So, I’d intended to make this next post a post about Burning Man (part 2 of a 3-part adventure), followed by the post-Burn New York portion, but I’m waiting on some pics from friends.
In the meantime, I’d like to tell you about this past weekend (okay, now two weekends ago). In addition to playing out for the first time (YAY!), I went to 5 parties and saw/heard some gorgeous music.
First, yes, I played for a group of about 20 friends and acquaintances. My good friend Eric invited me to DJ since he knows I’ve been getting really into it, and I figured I’d go for about an hour before he took over. It was a great opportunity to get feedback from such a supportive bunch as a way of starting out. Of course, I was nervous in the beginning, but started feeling comfortable pretty quickly, and ended up playing for about 2.5 hours, from 10:30 pm to 1 pm. Then I went on again at 6 am. I played Frank Black, the Scissor Sisters, whatever I wanted. And I was pretty happy with the response I got from the near-comatose friends still lingering. Throughout the night and over the following couple of days, friends sent me notes and came up to me with really encouraging words. They told me that I seemed very natural behind the decks, that they really enjoyed the music I played, and that I should make DJing a regular thing. And so maybe I will…
After finally getting to bed at 7:30 Saturday morning, I had a play date with my friend Cecily at her place. Although I was exhausted and pretty sure my ear was shot from the previous night/earlier that day, I decided to make my life harder by attempting to play from her vinyl collection instead of my flash drives. It was a lot of fun and really damn miserable, but luckily, Cecily is as patient and wonderful a mentor as anyone could hope for and we made it through.
I went from her place to a friend’s rooftop BBQ where a couple of guys (Seth Magoon and Arthur Delstytycds) were spinning a great mix of disco and house, generally my favorite combination these days. I took off after about an hour to go to an exclusive listening party at a loft in Bushwick. A good friend had connected me with the organizer and it was as magical an experience as I could have expected. I arrived to a nicely-packed, romantically-lit dance floor and warm, groovy music gently filling the space. There were elegant couches and sturdy wooden kitchen furniture on the far end, where people were enjoying a lovingly-prepared dinner buffet. Real cloth covered the tables with modest centerpieces and guests washed their own dishes in the kitchen’s sink. The atmosphere was, above all, warm and courteous. If any of the guests in attendance had not been raised with the kind of small-town values that characterized the place, they certainly faked it well. This was definitely one of the best parties I have been to in New York. Each record was played to its end, followed by whole-hearted applause.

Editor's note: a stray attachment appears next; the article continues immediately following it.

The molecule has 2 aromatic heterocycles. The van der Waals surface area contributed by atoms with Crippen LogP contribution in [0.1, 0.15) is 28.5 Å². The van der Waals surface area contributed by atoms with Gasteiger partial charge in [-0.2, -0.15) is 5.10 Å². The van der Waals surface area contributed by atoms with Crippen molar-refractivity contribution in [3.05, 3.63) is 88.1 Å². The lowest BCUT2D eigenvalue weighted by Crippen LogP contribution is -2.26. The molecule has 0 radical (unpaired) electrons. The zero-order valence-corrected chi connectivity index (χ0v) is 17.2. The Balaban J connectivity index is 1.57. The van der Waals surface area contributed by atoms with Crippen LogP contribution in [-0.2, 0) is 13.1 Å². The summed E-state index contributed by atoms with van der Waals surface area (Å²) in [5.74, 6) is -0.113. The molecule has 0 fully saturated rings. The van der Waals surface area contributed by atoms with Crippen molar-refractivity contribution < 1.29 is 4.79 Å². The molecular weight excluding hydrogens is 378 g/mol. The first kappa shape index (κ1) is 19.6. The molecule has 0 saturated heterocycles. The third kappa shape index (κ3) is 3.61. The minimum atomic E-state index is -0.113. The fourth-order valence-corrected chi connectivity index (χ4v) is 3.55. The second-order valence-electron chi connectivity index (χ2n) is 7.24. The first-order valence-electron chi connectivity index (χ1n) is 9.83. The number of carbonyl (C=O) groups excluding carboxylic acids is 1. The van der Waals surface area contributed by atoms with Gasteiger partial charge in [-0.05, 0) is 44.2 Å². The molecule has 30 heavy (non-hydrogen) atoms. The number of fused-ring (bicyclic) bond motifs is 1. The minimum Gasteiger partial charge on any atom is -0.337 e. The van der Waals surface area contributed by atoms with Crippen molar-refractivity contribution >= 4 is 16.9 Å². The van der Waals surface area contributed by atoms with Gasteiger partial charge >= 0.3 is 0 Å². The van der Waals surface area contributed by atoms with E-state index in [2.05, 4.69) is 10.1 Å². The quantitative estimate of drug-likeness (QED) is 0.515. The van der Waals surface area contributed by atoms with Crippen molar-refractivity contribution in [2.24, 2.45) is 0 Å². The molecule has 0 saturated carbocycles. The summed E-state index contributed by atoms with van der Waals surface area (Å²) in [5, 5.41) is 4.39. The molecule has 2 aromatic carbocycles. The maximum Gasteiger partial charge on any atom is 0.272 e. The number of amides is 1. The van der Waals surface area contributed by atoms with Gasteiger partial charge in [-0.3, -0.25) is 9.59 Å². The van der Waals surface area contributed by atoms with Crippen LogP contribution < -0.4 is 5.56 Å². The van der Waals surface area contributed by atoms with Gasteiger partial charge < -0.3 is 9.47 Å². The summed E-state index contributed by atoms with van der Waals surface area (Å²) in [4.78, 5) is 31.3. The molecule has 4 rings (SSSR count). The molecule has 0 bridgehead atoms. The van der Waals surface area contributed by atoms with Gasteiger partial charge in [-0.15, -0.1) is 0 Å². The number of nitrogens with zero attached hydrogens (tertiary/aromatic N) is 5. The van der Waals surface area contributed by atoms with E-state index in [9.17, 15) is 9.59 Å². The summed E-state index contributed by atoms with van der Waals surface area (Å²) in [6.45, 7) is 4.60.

Around 12:30, my friend Irem went to Good Room to see John Talabot and I ended up following her. The line was absurd and even those hell-bent on paying $25 to wait in the cold and eventually got in weren’t able to budge an inch. I made Irem go ahead of me and told her that, as a last resort, I’d go hang out at a bar nearby until I had to head off to my next (last) party for the night. Shortly thereafter I befriended one of the friendlier bouncers, who I think was just happy to talk to someone who wasn’t whining at him, because he stamped my hand and let me in ahead of the line. (Needless to say, I owe him a drink.)
I say this a lot, but dark techno is not my thing. The first 30 minutes of Talabot I truly enjoyed before it started down a hole of (to me) grating depressive self-indulgence, which probably just reminds me too much of high school. As long as it’s interesting music, I don’t mind the darkness much, but it’s a hard balance to maintain, in my experience.
I went from Talabot to Bushwick A/V, where two friends from Miami were playing. Michael Colangelo and Franco Alexander were a refreshing close to the night, with cheerful, complex, and absolutely masterful disco beats. Finally, at 7:30 am, I went to bed.
Somehow, I made it to Mister Sunday the next day. It was one of my favorite days of the season and neither of the Misters (Justin Carter and Eamon Harkin) let the vibe slip an inch. Irem (who also made it – somehow) made a strong pitch for heading to Output, where Âme and Dixon were playing. Dio managed to get us on the list, so we went.
I can officially say now that I am not much a fan of the concept of “storytelling” through a set – at least not as a primary goal – but as I learn more about the craft of DJing, there was definitely a lot to appreciate about what the duo accomplished…including keeping me out dancing until 4 am on a school night.
My next post will have a lot more pictures, I promise…